Now you see it…

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I always thought of myself as a very moral child, aware of sexism and what it meant and when to call it out. I knew it was bad. I was brought up with a keen social awareness and equipped with the encouragement that I could do anything I wanted, and no one could tell me I couldn’t. My little mind was shaped with the help of ‘Girl Power’ and that girls were just as good as boys – better even. However, like a lot of children (and many adults), I now realise that my world view was slightly confused when it came to gender and sexism. While I was told girls could do anything, I witnessed a lot of criticism of them on TV, in the media, in magazines, in the street, especially pretty ones who wore short skirts with a lot of make-up and had no interest in sports. So I fell into a common trap of developing the perspective that these women were somehow “less”. They were stupid, ditsy, Clueless. They were stamping all over my naive attempts to show everyone that girls are just as good as boys. In my young mind, the types of girls who were as good as boys were the ones who were just like boys. The girls who screamed like a girl when the football flew past them on the playground were just ruining it for everyone. They were giving girls a bad name. They weren’t doing enough to show that they could be as good as boys. It was infuriating.

Don’t get me wrong, I loved dolls and all things pink as a younger child, and I also loved football and playing it. Imagine my delight we I got to fight the establishment in my epic struggle to make it onto the football team in my primary school. Unfortunately, it was a battle I was destined to lose when I was denied the chance to even try out (because of my stud earrings apparently, not because of my lack of skill). Far be it from me to question the logic of why it is safe for a 10 year old boy with one fashionable hoop earring to play football and not for a 10 year old girl with two small studs. So you can start to see where this confusion around gender identity came from. I liked things that were traditionally feminine, but as an older child felt ashamed of this. Girl’s things are for girls, boy’s things are for boys. But girls are just as good as boys, but girl things are not as good as boy things. Girl things are stupid, boy things are cool.

Perhaps this rather complex minefield is summed up nicely in the Pink song “Stupid Girls”, in my opinion one of the most horribly sexist pop videos ever (and I’ve seen ‘Blurred Lines’). In the video Pink, a seemingly strong role model for young women, sings about how girls who play with dolls, and wear high heels, and talk on their mobile phones while driving (a wholly female behaviour, apparently), are in fact, really stupid. The video even portrays a young girl as she navigates the internal struggle between choosing to play with a doll or an American football. Finally, after seemingly not wanting to be “stupid” (who does?) she prevails against the seductive luring of the she-devil on her shoulder with her silly dolly temptations and courageously opts for the football. Everybody wins! I assume the song and video were supposed to be somehow “empowering”, teaching girls that they don’t have to play with typically “girly” things; they can play with “boy” things (better things). In actual fact all the video did was add to the criticism of young girls and that everything they like is shit, and they are stupid. Because you can’t play with dolls and be intelligent at the same time, obviously.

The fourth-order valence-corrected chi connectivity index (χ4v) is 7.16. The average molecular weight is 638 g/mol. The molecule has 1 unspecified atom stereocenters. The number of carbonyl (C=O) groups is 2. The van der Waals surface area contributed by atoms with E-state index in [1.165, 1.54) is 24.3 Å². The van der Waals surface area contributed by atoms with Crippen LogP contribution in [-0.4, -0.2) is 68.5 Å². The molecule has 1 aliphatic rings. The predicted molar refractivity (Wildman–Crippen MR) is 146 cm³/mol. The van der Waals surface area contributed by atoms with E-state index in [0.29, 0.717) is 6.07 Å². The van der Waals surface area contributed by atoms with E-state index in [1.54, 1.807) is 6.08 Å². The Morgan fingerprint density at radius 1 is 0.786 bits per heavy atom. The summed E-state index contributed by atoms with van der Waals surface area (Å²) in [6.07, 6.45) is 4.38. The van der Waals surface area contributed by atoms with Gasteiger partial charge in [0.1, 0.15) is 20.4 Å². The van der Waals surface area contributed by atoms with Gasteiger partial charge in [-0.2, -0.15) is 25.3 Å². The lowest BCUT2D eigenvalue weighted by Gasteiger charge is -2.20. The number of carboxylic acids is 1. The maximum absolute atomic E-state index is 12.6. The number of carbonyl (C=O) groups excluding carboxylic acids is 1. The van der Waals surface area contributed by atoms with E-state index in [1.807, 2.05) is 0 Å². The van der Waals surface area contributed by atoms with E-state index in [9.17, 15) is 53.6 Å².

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So my confusion was a bit like that. I think I managed to keep a fairly clear perspective, though I often fell into the trap of holding women to a different standard than men. In my teenage years, I admit to chats with friends which often involved the sexual exploits of girls we knew in a less than positive light. Conversations we didn’t often have about the boys we knew. The words like “slut” and “tramp” might even had cropped up to describe girls we didn’t like, who we were jealous of, and especially who we felt (shock horror!) might threaten our young budding romances. I have to point out, this was not a regular occurrence, and I hope I managed to refrain from misogyny most of the time. But the fact remains that I, like a lot of people, internalised the sexism around me in the world and sometimes thinly veiled it as concern. Ultimately to my own detriment.

I’m not sure when I started to realise that I had been tricked. Duped by society into perpetuating a warped view of men and women. These are the perspectives we are shown when we open a magazine, or watch a certain music video, or follow a particular storyline, or absorb events in the news when they are portrayed to us in their skewed way. Whatever it was, I started to realise that the inferiority of women has become so normalised and ingrained in society that members of both sexes perpetuate it. Now I saw it. And it was everywhere.

If you’ve ever been lucky enough to swim in the sea, you may recall the nice, calm feelings of carefree weightlessness (you might not, you might hate the sea, but stick with me). I remember times when I’ve been enjoying a nice paddle or, less frequently, a swim in some of the lovely spots around my local coastline. The water is calm and seemingly empty of threat. Then you see one, in the distance, just one almost transparent jellyfish. Panic. So you try to get out of the water (because you hate jellyfish, obviously), and in doing so you realise there’s one right beside you. Shit. Finally, as you start to focus, you see that the bloody things are everywhere, all over the place and they have been this whole time. And then you realise that you’ve been stung.

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